In Asia, the rise of China and India as two eco­nomic gi­ants has in­vari­ably meant that the ca­pac­ity for them to in­flu­ence and shape the strate­gic en­vi­ron­ment be­yond their bor­ders has con­sid­er­ably im­proved. It is also ex­hib­ited by India as­sert­ing it­self in its neigh­bour­hood while China’s emer­gence has al­ready tested the nerves of var­i­ous cap­i­tals in the world. Both are known to not only quan­ti­ta­tively but qual­i­ta­tively en­hance their mil­i­tary po­ten­tial to match their am­bi­tions of a great sta­tus. China’s com­pul­sions though not as starkly be­trayed are more to pro­tect its eco­nomic in­ter­ests. Yet the arms race that Eisen­hower so aptly warned against goes on un­abated.

India has been the fore­most coun­try in terms of de­fence spend­ing in the last decade. With about 150 bil­lion USDs ear­marked for the next 10 years on de­fence ac­qui­si­tion is akin to fir­ing warn­ing shots for cau­tion against Pak­istan’s bows. It also has de­clared am­bi­tions to be in­cluded in the nu­clear regime as a de jure in­evitabil­ity while as­pir­ing to the head ta­ble with a more per­ma­nent claim to a seat at the UNSC. The trends favour India’s de­clared am­bi­tions and as­pi­ra­tions. This re­ally means that its urge to prove it­self wor­thy of such sta­tus in­cen­tivizes fur­ther ac­qui­si­tions.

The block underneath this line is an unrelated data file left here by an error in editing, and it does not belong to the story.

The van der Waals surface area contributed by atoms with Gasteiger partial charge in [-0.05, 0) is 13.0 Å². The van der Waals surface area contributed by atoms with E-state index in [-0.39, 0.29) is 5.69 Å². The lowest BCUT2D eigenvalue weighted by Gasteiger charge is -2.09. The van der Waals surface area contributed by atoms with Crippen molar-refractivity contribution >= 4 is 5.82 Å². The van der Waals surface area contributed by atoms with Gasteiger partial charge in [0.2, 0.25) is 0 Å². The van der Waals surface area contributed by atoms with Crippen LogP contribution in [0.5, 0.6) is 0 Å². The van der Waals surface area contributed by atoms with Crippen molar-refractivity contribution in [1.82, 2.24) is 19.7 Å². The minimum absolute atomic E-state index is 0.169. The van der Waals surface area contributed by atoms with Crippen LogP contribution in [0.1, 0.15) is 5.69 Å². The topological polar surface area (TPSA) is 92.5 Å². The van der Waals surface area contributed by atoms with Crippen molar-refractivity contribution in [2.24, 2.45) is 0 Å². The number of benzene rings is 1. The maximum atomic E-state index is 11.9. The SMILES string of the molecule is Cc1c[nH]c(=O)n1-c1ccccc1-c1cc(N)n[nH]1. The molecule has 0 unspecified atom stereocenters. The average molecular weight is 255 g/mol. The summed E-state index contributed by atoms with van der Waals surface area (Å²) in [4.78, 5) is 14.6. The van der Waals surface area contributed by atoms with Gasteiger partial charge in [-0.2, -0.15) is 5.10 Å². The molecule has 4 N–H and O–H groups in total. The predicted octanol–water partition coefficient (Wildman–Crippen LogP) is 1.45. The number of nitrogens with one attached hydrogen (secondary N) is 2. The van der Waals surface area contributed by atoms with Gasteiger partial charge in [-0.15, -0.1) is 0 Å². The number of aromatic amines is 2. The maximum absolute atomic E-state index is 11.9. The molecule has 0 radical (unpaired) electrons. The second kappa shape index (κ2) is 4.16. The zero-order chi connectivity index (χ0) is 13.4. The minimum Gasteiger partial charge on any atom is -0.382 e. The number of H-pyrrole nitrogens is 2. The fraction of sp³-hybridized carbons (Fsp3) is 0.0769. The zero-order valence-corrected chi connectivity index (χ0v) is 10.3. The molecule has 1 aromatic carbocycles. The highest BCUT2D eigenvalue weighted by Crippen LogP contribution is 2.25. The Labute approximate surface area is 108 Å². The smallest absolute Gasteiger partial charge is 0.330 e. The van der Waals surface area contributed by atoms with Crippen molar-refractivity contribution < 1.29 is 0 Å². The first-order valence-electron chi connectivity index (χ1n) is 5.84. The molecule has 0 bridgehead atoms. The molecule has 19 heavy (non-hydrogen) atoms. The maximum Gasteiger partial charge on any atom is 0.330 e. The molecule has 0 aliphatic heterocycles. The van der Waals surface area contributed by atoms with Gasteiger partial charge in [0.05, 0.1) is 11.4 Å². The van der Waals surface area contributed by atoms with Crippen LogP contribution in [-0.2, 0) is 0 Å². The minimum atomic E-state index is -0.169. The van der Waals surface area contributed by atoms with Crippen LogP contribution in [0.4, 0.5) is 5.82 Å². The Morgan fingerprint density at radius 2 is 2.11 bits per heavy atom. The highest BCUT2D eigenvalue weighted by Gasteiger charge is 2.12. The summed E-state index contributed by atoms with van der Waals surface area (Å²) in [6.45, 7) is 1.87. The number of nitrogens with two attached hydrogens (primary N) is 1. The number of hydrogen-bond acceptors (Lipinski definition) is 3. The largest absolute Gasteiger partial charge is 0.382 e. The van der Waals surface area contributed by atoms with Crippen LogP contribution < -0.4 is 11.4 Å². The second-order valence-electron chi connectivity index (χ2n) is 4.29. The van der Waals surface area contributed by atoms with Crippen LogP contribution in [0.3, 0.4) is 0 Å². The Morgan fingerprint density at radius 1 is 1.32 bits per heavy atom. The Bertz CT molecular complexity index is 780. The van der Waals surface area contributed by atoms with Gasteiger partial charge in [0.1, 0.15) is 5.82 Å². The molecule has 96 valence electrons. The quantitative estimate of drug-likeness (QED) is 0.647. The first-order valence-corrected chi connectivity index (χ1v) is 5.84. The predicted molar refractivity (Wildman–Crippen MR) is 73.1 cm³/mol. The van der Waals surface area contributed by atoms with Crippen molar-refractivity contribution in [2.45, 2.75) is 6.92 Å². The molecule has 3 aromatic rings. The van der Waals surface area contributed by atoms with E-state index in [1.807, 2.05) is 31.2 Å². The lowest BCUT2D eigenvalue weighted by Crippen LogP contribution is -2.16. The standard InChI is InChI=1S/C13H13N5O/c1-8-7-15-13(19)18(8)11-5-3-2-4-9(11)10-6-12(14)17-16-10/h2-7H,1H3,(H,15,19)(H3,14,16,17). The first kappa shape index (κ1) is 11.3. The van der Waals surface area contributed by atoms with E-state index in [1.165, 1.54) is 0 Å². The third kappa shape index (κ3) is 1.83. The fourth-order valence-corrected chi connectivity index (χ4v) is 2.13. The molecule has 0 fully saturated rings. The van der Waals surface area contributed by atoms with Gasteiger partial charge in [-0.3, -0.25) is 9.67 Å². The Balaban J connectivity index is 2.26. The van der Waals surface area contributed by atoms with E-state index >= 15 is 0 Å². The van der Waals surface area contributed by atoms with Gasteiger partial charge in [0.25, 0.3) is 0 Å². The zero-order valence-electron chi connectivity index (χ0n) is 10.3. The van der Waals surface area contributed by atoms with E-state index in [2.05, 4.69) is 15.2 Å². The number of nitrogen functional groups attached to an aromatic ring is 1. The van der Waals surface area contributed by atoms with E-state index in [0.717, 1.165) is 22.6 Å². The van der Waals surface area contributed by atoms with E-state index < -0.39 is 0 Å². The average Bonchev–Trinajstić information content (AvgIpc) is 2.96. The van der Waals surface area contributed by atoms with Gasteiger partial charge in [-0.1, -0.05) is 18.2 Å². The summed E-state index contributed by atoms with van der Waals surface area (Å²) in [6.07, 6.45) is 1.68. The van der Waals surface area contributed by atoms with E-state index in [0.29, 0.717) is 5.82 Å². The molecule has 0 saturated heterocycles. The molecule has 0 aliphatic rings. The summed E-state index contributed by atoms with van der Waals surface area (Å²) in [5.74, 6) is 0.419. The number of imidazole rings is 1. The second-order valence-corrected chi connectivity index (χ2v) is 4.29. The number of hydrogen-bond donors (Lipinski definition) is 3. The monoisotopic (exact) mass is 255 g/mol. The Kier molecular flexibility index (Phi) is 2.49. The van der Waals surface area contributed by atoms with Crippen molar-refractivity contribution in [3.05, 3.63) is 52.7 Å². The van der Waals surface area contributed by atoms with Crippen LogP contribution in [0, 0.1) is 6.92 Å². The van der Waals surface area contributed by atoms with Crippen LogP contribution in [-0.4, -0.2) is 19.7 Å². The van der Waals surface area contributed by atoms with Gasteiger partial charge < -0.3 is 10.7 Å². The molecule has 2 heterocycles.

With a plan to ac­quire state-of-the art fighter air­craft from France in large num­bers and with sim­i­lar ac­qui­si­tions for the army with a more mod­ern tank fleet, it forces Pak­istan on the path to seek de­ter­rence too. That comes in the form of qual­i­ta­tive rein­vig­o­ra­tion of its strate­gic nu­clear ca­pa­bil­ity. Re­cently both sides have dis­played a proven ca­pa­bil­ity to pos­sess cruise mis­siles. India has gone even be­yond and prides it­self with the Agni-5 which takes it into the truly trans-con­ti­nen­tal range.